£5,000 to invest right now in the UK can help see a nice return in the future.
If you are one of those people who managed to put aside a little something during lockdown and have found a savings pot earning zero interest with the UK banks, this article may help you decide how to invest your nest egg.
Interest rate earnings through the high street UK banks are no more. Many banks no longer offer saving interest rates, and even premium accounts offering just 0.25% p.a. Years ago you could almost live off the interest on a million pound savings account, today it will earn you just £208.33 per month.
Saving for the future isn’t optional anymore. It’s more important than ever to invest in your future – and £5,000, or £5,000 a month, would see you off to a great start!
eToro is a good easy way to invest in shares and cryptocurrency – they are one of the largest trading platforms in the world! – see why here!
What should you do if you have £5000 to invest in 2021?
Our parents and grandparents told us to save. Many of us grew up with saving accounts, some of which had as high an interest rate of 6% – if only those days were here again!
As of today, the average UK current bank account is offering just 0.1% interest per year on your savings. Yes, that is a tenth of 1%!
If you decide to invest £5,000 on January 1st, by the end of the year your hard earned £5,000 is now worth £5,005!
Your passive income method has brought you in an income of £5 in a year. As discouraging as this is, it becomes even worse when you realise that’s just 42p per month.
If all things remained the same, in 10 years-time your investment would be worth £5,050.22.
Congratulations, your £5,000 nest egg brought you an income of £50.22 over ten long years.
We of course need to find some better ways to invest our £5,000.
Stocks and Shares ISA
ISA’s were first introduced in 1999. The Cash ISA replaced the old TESSA’s and the Stocks and Shares ISA replaced the PEPs.
As the awareness and concept of ISAs have spread over the years, in part thanks to the internet and in part due to UK Government and bank promotional campaigns, there has been a dramatic rise in the number of people holding one.
The tax free way of investing ensures you do not pay any tax on the income from the first £20,000 invested into an ISA account – which includes both a Cash ISA and a Stocks and Shares ISA.
The latter we are going to discuss here.
Although ISA investing isn’t a new concept, it is something that has a lot of traction in recent years. As more banks, and more Government messages are released, encouraging us to invest for our futures, the demand for this Government initiated method of tax free saving increased.
Saving into an ISA means you will not pay any tax on any earnings from the first £20,000 per annum you invest (this is the current 2021-2022 rate).
Further Information: -> Government’s Guide to ISA’s 2021
There are many different Stocks and Share ISA accounts on the market offered by banks and investment companies.
An ISA simply stands for Individual Savings Account.
Perhaps not the most imaginative name, but it does the job.
The income law, stipulated by the UK Government, says that you must pay tax on any earnings you receive. This can be any earnings through any method such as employment, self-employment, investment income, a second job etc… There is of course before your own personal allowance, where no tax is payable up to a certain value (currently £12,570).
The various stocks and share ISA’s – like one from Interactive Investor – on offer is just one of the ways to invest your £5,000. In theory investing in stocks and shares, using the various indexes, should see you with an income from your investment, but of course this is never guaranteed.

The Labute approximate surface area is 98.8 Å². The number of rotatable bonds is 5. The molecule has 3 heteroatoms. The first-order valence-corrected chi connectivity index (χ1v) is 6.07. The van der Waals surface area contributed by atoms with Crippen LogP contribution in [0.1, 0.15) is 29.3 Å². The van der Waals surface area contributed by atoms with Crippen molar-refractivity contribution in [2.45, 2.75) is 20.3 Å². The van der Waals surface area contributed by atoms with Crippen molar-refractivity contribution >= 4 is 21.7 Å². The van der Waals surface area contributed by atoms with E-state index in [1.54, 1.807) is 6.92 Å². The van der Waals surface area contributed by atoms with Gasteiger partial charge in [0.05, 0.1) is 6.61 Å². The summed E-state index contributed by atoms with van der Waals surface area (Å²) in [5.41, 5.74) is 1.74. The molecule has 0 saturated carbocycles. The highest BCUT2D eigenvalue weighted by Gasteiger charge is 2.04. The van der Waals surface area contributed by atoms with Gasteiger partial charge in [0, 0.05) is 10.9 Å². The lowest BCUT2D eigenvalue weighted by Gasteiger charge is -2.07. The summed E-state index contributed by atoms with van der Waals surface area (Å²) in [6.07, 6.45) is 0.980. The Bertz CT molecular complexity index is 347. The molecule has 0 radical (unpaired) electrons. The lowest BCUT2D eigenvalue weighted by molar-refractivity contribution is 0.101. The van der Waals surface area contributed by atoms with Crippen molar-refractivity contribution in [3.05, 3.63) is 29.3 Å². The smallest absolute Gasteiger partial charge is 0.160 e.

An ISA works by opening an account with your chosen bank or investment company. The process is usually straightforward and usually you can decide how big a part you wish to play in how your money is invested.
For most, particularly those unfamiliar with the markets, the majority of ISA offering companies have a risk rating allowing you to choose to play it safe, take a medium risk for more modest gains or take high risk to potentially see a larger increase to your investment.
The company you open an ISA with will charge you a small management fee for investing and managing your account on your behalf. They of course do this at scale, which enables them to do so at a relatively low fee – usually around 0.5%-0.75%, but this can depend on the amount invested
An initial investment of £5,000 with an ISA company, who pays on average 6% per annum, will see your investment – after one year – worth £5,300 and means you would have a £300 tax free income.
These are the types of interest rates banks would have given to a £5,000 investment in a regular risk free savings account, but times have changed.
Although £300 return may not look very interesting on paper, as soon as you start combining this with the magic of compound interest, the results really start to work in your favour.
After ten years, all other things being equal, your investment would have increased to £8,954.23. A total tax free investment income of £3,954.23. Compare this to the £50.22 earnings from a regular savings account and you’ll see why ISA’s are attractive.
If you decided to open a Stocks and Shares ISA with your £5,000 investment, could if you could then add a further £1,000 per month to your ISA (so £12,000 per year) and continued to earn an average return of 6% per annum – what could you earn?
After twenty years your investment would be worth £469,474.31. Your contribution to your investment would be £245,000 which means your tax free investment income would be £224,747.31.
Remember rates are not guaranteed and you could end up with less money than you invested.